Singing Lesson via Online Meeting

May 2, 2020
Uttarakhand, Andhra Pradesh, Amritapuri

“Jai Ambe Jagadambe, Mata Bhavani Jai Ambe”

The music teacher Ranjini and the gurukulam children of Dunda and Gudipadi Cheruvu are connected through a laptop and mobiles set up on both ends. They start the session with friendly chatting and a prayer. Then the singing starts.

The session is conducted in a way that the teacher is singing the verse first, and then children are responding by singing the same line. Usually bhajans start with slower tempo and gradually build up speed. Towards the end, the children lose themselves in the joy of singing. Their voices go beyond their reach and they join in with rapid clapping and moving.

The village coordinators are already familiar with the bhajans, since they have learned them during Amritapuri trainings. Also, the children and the villagers know bhajan singing before. “Especially when children are listening music they start to dance. They enjoy music very much and now happily agreed to participate in the music class,” says Mallikarjun from Andhra Pradesh.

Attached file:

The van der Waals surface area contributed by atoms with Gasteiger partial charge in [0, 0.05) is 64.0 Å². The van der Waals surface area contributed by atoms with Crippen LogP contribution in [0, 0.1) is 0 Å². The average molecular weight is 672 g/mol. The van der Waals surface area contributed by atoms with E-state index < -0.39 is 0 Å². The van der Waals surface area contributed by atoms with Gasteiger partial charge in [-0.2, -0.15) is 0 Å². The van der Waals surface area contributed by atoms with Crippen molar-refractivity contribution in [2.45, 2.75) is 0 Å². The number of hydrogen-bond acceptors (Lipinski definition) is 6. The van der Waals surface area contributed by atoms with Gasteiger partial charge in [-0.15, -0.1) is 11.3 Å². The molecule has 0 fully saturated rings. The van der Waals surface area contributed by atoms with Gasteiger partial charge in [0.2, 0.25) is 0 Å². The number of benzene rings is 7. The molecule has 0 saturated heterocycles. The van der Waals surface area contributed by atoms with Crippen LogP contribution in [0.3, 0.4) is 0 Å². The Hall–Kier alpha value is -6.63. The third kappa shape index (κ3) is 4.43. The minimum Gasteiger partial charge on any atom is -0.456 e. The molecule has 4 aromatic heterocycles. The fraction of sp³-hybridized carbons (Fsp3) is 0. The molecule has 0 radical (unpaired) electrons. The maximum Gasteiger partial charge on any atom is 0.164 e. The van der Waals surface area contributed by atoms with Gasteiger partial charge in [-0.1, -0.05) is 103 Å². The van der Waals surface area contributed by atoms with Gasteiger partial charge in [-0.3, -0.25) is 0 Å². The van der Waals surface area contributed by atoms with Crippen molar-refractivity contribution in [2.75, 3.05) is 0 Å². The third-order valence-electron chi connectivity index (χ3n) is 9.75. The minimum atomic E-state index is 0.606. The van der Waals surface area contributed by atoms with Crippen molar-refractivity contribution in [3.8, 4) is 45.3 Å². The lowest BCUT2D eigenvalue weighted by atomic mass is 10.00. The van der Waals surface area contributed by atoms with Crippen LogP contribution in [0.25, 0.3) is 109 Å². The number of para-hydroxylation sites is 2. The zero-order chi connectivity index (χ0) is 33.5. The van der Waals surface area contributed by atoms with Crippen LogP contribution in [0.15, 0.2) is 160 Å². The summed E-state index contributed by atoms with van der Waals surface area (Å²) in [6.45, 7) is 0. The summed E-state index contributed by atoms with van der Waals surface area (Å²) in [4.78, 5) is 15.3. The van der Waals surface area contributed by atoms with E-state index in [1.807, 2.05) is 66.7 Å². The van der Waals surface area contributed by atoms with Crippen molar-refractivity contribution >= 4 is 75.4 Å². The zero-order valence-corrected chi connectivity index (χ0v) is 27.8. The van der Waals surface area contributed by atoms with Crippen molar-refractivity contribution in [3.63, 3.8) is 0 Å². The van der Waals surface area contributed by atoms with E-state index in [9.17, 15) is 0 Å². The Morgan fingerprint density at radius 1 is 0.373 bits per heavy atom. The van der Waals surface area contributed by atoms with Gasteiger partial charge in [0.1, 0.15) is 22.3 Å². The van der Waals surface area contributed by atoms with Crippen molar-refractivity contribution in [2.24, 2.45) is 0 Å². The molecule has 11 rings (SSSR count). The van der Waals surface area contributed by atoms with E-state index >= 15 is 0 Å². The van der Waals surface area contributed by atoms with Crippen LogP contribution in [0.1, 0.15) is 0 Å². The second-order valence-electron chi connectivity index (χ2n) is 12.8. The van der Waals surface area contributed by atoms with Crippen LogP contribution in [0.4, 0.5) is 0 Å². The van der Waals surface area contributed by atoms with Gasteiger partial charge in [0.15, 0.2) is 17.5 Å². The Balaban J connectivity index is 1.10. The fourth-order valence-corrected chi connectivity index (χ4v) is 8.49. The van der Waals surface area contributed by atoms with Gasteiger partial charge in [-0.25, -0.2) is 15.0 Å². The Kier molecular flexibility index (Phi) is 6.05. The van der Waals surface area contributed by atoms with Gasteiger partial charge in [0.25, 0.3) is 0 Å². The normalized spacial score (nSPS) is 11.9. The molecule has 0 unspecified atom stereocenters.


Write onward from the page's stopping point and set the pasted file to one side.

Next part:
“In the beginning the children were shy, but now they are singing loudly,” says village coordinator Subadhra from Uttarakhand.

Singing together is one of the best ways to feel connected since there is no school or any other organised activity during lockdown. Bhajans are devotional songs offered to the Divine, by remembering God. While singing bhajans the singer feels connected to their inner Divinity.

By the end of the session, music teacher Ranjini encouraged them to sing a song which they know. Spontaneously, Dunda children sang about Krishna playing His flute and everyone coming to listen to His divine melody.

The session ended with the shanti mantra and a commitment to sing together again.

%d bloggers like this: